The Canadian Centre for Ethics & Corporate Policy presents a panel on ‘Ethical Issues in Tourism and Hospitality During the Pandemic.’
Cozumel: Mayan Rituals and Scuba Heaven
At the Presidente InterContinental Cozumel, staff respond to Mayan greetings and guests can try Temaczal, a Mayan cleansing ritual, and read Mayan legends at bedtime. The small island — just 478 sq. km. — is also a scuba diver's paradise.
By Colleen and Steve Isherwood
COZUMEL, Mexico — At the Presidente InterContinental Cozumel, staff respond to Mayan greetings and spa guests can try Temaczal, a Mayan cleansing ritual, and read Mayan legends at bedtime. The small island off the coast of Mexico’s Yucatan peninsula — just 478 sq. km. — is also a scuba diver’s paradise.
While Cozumel is an 18-minute plane trip from Cancun via MAYAir or a 45-minute ferry ride from Playa del Carmen on Mexico’s Yucatan peninsula, it is a world away from the party life of Cancun or the Mayan Riviera.
Scuba diving is popular here, said Henry Walther, regional director for four Grupo Presidente hotels, including the Presidente InterContinental Cozumel Resort and Spa. Walther talked about the island’s seven reefs, a Jacques Cousteau dive that takes place each year, and Scubafest, which attracts 60 to 70 serious divers who stay at the hotel.
Next year the hotel will celebrate its 50th anniversary. There have been several renovations since it opened in 1969, the latest two and a half years ago at a cost of $20 million.
The hotel seemed largely immune to the troubles with the ferry from Playa del Carmen to Cozumel this past spring. “When we had the travel advisories, we didn’t have a single cancellation,” said Walther. “Most of our guests come from Cancun by MAYAir, or fly here directly instead of going through Cancun.
“Not all the world has become all inclusive,” said Walther, explaining that Presidente InterContinental affiliated hotels cater to more affluent travellers. He adds that though there are some very high quality all inclusive properties, his customers are looking for a personalized, customized experience.
Asked what guests enjoy the most about the property, Walther said he often hears that they love the half mile of oceanfront exposure, and the fact that almost every room overlooks the ocean. Some of the rooms have a private, little beach that they can access only through their hotel room or by boat.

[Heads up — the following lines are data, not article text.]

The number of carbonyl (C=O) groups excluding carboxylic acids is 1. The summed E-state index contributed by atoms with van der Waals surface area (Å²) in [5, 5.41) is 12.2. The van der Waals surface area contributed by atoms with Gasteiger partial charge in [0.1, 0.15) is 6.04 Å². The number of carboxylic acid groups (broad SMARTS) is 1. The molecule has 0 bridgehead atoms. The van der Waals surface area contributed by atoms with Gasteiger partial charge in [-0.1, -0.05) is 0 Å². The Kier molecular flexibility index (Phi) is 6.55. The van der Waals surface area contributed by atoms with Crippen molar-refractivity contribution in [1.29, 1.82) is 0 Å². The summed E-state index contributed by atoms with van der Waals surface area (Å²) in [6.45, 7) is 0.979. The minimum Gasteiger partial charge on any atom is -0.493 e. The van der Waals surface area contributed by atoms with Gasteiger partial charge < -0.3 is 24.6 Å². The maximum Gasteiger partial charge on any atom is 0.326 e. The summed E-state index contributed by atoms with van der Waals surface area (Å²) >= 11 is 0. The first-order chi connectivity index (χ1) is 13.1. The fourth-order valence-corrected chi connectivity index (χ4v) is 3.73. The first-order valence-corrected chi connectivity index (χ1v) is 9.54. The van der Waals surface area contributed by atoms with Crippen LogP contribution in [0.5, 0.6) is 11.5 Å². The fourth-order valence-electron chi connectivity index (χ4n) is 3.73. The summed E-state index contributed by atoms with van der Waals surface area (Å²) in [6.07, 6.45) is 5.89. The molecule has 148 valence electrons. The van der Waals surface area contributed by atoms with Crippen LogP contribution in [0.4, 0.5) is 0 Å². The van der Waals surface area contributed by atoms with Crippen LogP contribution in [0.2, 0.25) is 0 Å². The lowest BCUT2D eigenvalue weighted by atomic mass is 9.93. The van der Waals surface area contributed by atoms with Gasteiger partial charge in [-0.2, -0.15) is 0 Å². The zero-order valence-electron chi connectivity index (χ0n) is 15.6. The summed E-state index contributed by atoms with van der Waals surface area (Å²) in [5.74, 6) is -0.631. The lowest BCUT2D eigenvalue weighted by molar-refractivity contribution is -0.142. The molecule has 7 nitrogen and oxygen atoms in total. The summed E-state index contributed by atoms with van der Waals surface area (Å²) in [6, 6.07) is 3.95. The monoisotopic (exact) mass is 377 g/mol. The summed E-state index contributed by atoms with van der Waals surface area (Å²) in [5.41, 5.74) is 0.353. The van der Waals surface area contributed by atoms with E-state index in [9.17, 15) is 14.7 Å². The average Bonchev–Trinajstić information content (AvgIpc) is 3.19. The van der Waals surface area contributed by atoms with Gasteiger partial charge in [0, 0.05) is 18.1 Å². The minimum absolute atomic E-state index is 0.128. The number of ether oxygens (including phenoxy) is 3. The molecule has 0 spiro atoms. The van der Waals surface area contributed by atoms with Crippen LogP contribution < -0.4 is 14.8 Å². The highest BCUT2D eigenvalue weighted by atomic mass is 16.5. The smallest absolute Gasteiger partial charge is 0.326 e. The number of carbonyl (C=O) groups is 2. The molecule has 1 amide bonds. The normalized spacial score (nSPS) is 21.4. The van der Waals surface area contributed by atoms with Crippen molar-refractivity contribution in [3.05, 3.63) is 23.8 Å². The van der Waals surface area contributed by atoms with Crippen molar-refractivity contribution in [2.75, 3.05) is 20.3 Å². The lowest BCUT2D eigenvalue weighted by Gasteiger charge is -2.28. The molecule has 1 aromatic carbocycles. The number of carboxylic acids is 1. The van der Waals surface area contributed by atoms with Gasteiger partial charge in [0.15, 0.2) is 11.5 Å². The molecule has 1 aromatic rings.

“They don’t have beach vendors. Nobody bothers them,” he said.
The hotel does get boat-in traffic. “A very big yacht came three times and spent the day here,” said sales manager Patricia Lizarraga. “We invented a day rate, and gave them the room from early in the morning until 6 p.m.”
Walther calls travel agents “our favourite people,” and notes the the type of clients that visit this property go through travel agents to get that personalized service. He estimates that 60 to 70 per cent of their business is booked through travel agents.
The U.S. is the number one feeder market for the hotel with 75 per cent of guests, while Canada accounts for about five per cent.
The hotel has hosted a number of famous guests including the president of Mexico, Pierce Brosnan and Susan Sarandon.
Walther is proud of his hotel service record. “We are in the first five worldwide for InterContinental in terms of guest satisfaction, and are first second or third in the Americas in the last six years.”
The Mayan touch
At the hotel, many of the staff speak Mayan, and they respond when addressed with the Mayan greeting of In Lak’ech Ala K’in, which means I am another yourself. When one of these sacred greetings is given, there is always an action of placing a hand over the heart.
The spa offers several Mayan rituals, including the Temazcal, a traditional purification ritual based on adding medicinal herbs to a burning fire of wood and volcano stones to produce steam that helps flush out the toxins.
Other offerings include the Mayan Lovers Ritual, Yucatan Awakening and Men’s Spa escape.
At bedtime, guests receive a brochure with a Mayan legend on their beds. Some are authored by hotel staff, including the legend of Kukulcan, written by Heliodor Mukul Santos, bellman.
Another brochure explained the legend of the iguanas in Cozumel. At the end, there was a reference to the hotel.
“Presidente InterContinental Cozumel has ecological consciousness and thus gives to these guardians a very special place, providing them shelter. Don’t forget to visit our iguanas in the three “temples” specially designed for them.”